Kerfing refers to an application which utilizes saw blades, in multiple passes, to achieve numerous thin grooves in material. This process was traditionally used for the purpose of bending material by removing stock from one side of the panel or solid wood. For example, stair companies generally use veneered plywood to produce curved risers by kerfing out the back side of plywood to allow it to bend into a radius.
Image 1A — shows the kerfed material, which will be bent and placed under the stair tred.
More recently, kerfing has become popular in acoustic panel production on CNC routers
Image 1B — shows an example of small V-grooves in the panels which are applied to walls and ceilings of building interiors to affect sound properties and provide sound dampening benefits. The acoustic panels also provide ascetic benefits, which make cut quality extremely important.
These and many other grooving applications on panel products are being performed on CNC routers, but often with limited production efficiency. There are several ways to optimize kerfing applications to achieve greater production efficiency.
Strategies to improve efficiency and cycle time: Use multiple blades:
A simple solution to improve cycle time can be achieved by using multiple blades in one assembly to cut in one pass. This strategy has been used for years on moulders and rip saws, but more recently has become popular on CNC routers. Many operations have utilized a moulder aggregate, which allows multiple blades to be stacked onto an arbor, which can be installed into any 3 axis spindle with C — axis. Other companies have opted to purchase 5 axis CNC routers which allows blades to be installed on arbors and run in a horizontal orientation on the 5 axis spindle.
Image 2A — shows an example of a moulder aggregate which provides greater flexibly and enhanced performance to a 3 axis
Image 2B — shows multiple blades stacked on 1 tool holder to be run on a
5 Axis CNC router. This simple solution creates dramatic increase in output on
one machine and allows sheet stock to be machined with greater accuracy.Use diamond tooling:
One of the greatest challenges associated with carbide saw blades is, frequent sharpening and the requirement to disassemble the tooling stacks for service procedures. Assembly and disassembly does increase the chance for inaccuracy and imbalance of tooling. Improper sharpening can also be problematic and cause accuracy and balance issues. Diamond saw blades provide a better alternative for saw stacks on CNC routers, and eliminates the concerns described above. Dramatically extended tool life of diamond saws eliminates the need for frequent tool changes and reduces the margin of error substantially. Diamond saw sharpening procedures are more accurate and ensure optimal balance and accuracy. Many of the materials being machined are often relatively abrasive which makes diamond saw blades a logical tooling choice. Important cautions:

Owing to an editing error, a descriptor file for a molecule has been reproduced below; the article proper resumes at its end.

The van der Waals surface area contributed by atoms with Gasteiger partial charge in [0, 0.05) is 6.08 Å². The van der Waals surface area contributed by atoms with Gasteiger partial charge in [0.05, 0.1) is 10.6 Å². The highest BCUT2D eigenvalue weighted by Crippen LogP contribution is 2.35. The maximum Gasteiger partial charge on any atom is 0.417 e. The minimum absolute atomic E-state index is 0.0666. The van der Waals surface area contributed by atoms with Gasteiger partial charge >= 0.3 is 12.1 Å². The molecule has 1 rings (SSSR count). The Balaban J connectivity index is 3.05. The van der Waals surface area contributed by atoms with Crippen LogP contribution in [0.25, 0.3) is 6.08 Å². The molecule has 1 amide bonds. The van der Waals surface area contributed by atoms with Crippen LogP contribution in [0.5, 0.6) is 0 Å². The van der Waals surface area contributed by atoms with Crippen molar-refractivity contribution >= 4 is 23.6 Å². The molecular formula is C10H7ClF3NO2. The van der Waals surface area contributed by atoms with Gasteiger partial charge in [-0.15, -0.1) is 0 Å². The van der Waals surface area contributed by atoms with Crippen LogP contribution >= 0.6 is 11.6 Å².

As we strive to improve processes and increase machinery output, it is obviously critical to consider the safety restrictions of machinery and operator competency, as large tool assemblies do require special attention. Tool size
It is critical to research the allowable tool length and diameter of saw blade as machine limitations vary drastically. The size of the tool will obviously be a critical consideration when performing tool changes,
and during cutting applications. It is imperative that the diameter of the tooling is large enough to project into the material without interfering with other machine components, but not too large to exceed the max diameter of the machine. Length of tool assembly is also crucial to ensure safe operation of machine and spindle. Tool weight
Weight of tool assemblies can be provided by your tooling supplier in the design phase of any project, prior to manufacturing any tooling solution. It is imperative that spindle weights are respected to ensure optimal long term performance and safety. To comply with restrictions, it is possible to add weight reduction laser slots to saw blades and make all spacers with aircraft grade aluminum. Machine and spindle manufactures can advise on the specific limitations for each machine, but always consider that 3 axis machine limitations can be different from 5 axis machine specifications. Dynamic balancing
Required balancing standards can be determined by the size of tooling, and running RPM of the spindle. Industry standard requires G2.5 specification, but overbalancing in these situations is never a bad idea. Saw blade assemblies can improve machine efficiency dramatically, but the risk of spindle wear must be considered as well as overall safety of the assembly. Due to horsepower constraints, most CNC routers must be run a higher RPM than standard saw applications. Most machines require RPM of 8000 to 12000, which is not an issue for router tooling, but larger saw blade diameters at 8 to 14 inch require special consideration when running on a CNC router. Saw blades are generally balanced to 3000 to 6000 RPM for standard saw equipment which is sufficient for standard sawing operations. However, a saw blade assembly such as the one shown in image 2B, must be balanced to much higher RPM and will require additional balancing procedures to ensure safe operation.
If kerfing is an application which can benefit your operation, take some time to consider all the options currently available with new machinery and tooling solutions. Multiple
saw assemblies have added a great deal of versatility to
CNC routers and can be a critical tool to optimize performance and increase output of production lines.